1)  Young man, When you need to get out,
I said, young man, get away from the crowds.
I said, young man, don’t just sit there and pout.
Get up and camp with the Boy Scouts.

That’s where, you can shoot 22’s.
I said, that’s where, there’s always something to do.
I said, that’s where, you can eats lots of stew,
get belly aches and turn shades of blue.

It’s fun to go to the M.P.S.C.  You’ve got to go to the M.P.S.C.
You can tie a few knots, you can cook your own meal,
You can do whatever you feel.

M.P.S.C.  You’ve got to go to the M.P.S.C.
Young man, young man, don’t just sit on your tail.
Young man, young man, get yourself on the trail.

2)  Voyagers, is the place you should be
if you want to, cook your food as you please.
Then there’s Ten Chiefs, out among all the trees,
with no shower facility.

Buck Skin, is the camp where you call
patrol members, to eat in the dining hall.
Project Cope is, the place where you do it all
even experience free fall.

3)  Young man, the bathrooms are quite unique.
I said, young man, wait till you get a peek.
I said, young man, it’s the place that you seek
When you can’t wait any longer.

Then there’s, the bedroom facilities
Where you can get, a bit caught up on your zz’s
Where the canvas, let’s in all the bugs and fleas
Unless you’ve got mosquito netting.

Boots Hanson was the first caretaker of Many Point Scout Camp. In fact, he and the other council leaders created a new style summer camp in which Boy Scouts would camp together with members of their own troop. His hard work and great love of the outdoors and Scouting brought this new idea to reality. According to the Many Point Alumni website (

As the Chief Ranger, Boots came to have a unique and uncommon understanding of the function and purpose of a Scout Camp. This he fathomed better than most and even better than many Professional Scouters. He recognized that the purpose of a Scout Camp was much more than badges and awards, swim meets and canoe trips, campfires and ceremonies. He understood, in his quiet way, that the primary purpose of a Boy Scout Camp was to offer the troop and its leaders an experience in the daily chores, cares and joys of shared Troop Community living which would prepare them for an even richer Scouting experience in the Troop Room back home. From this Scouts would glean the skills and values needed for contributing citizens as adults. Every nail pounded, every campsite cleared, every trail and road built was done with this in mind.
Every week at Many Point Scout Camp, during the opening campfire, the camp director tells the story of Boots Hanson and the meaning of the red lantern, an icon at camp. In this 2007 video Kevin, the director of the Buckskin Camp, tells the story to the new campers in the dining hall. (It was raining that evening.)

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Earlier this year I heard about a new documentary about a Boy Scout troop from Harlem. The film followed four Boy Scouts from Troop 759 as they went to summer camp. The film centers on Keith, the newest Scout as he attends his first long week of camp out in the woods.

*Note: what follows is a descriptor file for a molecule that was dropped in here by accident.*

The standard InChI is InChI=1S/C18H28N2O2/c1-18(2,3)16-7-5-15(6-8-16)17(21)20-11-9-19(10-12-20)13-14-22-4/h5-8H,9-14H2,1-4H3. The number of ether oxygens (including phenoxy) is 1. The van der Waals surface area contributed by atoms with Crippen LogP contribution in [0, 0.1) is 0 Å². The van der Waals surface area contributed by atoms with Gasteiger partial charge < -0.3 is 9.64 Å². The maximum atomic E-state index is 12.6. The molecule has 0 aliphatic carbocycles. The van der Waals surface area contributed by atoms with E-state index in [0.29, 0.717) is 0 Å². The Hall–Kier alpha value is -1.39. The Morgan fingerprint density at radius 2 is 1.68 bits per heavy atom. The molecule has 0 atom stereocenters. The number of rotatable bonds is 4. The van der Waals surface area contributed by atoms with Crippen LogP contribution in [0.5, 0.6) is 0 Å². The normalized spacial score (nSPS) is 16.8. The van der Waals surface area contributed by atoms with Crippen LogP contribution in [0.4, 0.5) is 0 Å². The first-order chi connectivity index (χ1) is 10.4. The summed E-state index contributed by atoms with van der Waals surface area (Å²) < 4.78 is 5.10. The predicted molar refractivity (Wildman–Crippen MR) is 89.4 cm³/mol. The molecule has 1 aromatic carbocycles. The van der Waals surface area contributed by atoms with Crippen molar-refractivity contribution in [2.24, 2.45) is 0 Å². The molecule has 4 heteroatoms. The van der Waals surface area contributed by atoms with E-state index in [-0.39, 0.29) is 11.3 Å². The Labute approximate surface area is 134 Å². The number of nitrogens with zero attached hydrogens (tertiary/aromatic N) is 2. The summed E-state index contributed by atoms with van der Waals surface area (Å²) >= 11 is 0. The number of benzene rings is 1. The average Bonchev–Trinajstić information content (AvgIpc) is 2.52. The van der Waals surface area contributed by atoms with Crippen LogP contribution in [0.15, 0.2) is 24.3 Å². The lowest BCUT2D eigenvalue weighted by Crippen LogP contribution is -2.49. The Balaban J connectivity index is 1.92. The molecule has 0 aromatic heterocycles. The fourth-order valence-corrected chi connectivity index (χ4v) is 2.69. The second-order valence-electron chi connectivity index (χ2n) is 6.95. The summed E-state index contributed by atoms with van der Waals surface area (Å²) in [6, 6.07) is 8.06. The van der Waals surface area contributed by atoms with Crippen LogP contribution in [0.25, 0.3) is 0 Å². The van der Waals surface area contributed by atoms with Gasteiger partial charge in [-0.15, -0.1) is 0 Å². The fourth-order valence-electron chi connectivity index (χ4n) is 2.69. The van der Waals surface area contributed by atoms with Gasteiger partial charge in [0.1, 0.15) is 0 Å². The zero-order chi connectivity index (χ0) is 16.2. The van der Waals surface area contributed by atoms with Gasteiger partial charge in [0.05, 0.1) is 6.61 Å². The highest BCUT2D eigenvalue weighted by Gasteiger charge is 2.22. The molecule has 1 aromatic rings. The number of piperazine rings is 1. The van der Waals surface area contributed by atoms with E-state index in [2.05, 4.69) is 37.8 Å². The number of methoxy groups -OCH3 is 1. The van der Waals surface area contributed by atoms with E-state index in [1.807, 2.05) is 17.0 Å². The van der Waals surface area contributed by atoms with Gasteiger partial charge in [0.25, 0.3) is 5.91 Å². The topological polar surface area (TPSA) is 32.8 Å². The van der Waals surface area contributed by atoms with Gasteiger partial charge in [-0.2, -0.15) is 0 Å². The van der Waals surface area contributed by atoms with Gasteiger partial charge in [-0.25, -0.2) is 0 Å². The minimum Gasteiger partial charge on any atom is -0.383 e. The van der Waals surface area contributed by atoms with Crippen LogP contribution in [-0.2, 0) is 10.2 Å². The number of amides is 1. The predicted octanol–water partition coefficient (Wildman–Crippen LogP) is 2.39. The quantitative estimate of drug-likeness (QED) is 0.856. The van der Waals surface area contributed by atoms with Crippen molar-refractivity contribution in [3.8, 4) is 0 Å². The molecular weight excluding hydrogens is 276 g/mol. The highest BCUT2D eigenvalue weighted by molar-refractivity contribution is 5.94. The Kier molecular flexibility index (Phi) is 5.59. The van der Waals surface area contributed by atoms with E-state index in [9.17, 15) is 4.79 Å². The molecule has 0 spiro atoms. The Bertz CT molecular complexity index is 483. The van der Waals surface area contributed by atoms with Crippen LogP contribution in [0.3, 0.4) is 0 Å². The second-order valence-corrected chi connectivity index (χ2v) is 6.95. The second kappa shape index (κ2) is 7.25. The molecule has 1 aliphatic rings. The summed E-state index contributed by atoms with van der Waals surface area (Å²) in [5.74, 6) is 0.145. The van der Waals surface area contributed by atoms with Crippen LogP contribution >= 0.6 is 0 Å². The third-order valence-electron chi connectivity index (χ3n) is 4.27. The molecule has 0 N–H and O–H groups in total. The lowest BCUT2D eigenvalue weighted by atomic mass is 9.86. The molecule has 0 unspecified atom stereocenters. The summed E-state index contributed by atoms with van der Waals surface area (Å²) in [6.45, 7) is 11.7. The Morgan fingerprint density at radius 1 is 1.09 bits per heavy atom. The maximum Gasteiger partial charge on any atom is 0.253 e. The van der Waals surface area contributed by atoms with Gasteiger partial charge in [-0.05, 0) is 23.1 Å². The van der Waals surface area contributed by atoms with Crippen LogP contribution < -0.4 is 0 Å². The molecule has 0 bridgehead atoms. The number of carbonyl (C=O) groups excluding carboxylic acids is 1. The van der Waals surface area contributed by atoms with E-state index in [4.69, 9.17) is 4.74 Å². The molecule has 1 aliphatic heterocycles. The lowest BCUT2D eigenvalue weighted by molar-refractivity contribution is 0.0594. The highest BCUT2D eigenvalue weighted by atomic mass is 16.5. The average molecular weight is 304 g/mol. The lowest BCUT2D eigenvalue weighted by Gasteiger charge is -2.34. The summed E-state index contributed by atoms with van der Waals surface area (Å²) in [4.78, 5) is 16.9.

I looked forward to seeing this film coming out in theaters, but soon discovered that it was only being shown in special screening around the country. There were rumors that the film would be shown on PBS stations in 2010 so I though I may have to wait until then to see it, or buy the dvd which became available this fall.

I thought is was great that two films about Boy Scouting had been released on dvd this year. The first, Scout Camp: The Movie, had come out on dvd in June. This new film, 759: Boy Scouts of Harlem, came out later this summer. (I guess if you want to include Russell from UP, the new Pixar movie, you could say there were three movies about Scouting released in 2009.)
In September, Cubmaster Chris (of the An Hour A Week and The Leaders Campfire podcasts) and I received an email from our friend Scott at the InsaneScouter website. He wanted to know if we would like to interview one of the directors of 759: Boy Scouts of Harlem, Justin Szlasa, for an episode of The Leaders Campfire. Chris and I had interviewed Garret Batty, the director and writer of Scout Camp: The Movie earlier this summer, and the show had been quite popular. We thought it would be a great idea to interview Mr. Szlasa.
After several weeks of emailing back and forth we were about to set a date to record a show. Mr. Szlasa was a great person to interview. He and his brothers are Eagle Scouts so he knew a lot about the Scouting program. We talked about the special challenges of filming a documentary, the Boy Scouts of Troop 759, and the camp featured in the film. He even had a couple stories to share with us. Chris and I had fun interviewing him, and I think that comes through on the podcast.
The podcast episode ended up being #73 of the Leaders Campfire podcast. It can be found at PTC Media (click here). The podcast can be subscribed through PTC Media or through the iTunes music store (link here). The dvd of 759: Boy Scouts Of Harlem can be ordered through the website at . I suggest you get a copy. It is an enjoyable film.

I recently scanned the pictures I have as a Boy Scout of Melrose Troop 68 in the 1970’s. Then I uploaded them to my Flickr account so that I could make a slideshow to share with you. The pictures are of Scout Sunday in 1975, my photo story for the photography merit badge that I never quite completed, and pictures from summer camp at Parker Scout Reservation in 1976 and 1977. Don’t laugh too hard when you notice the clothing worn back then.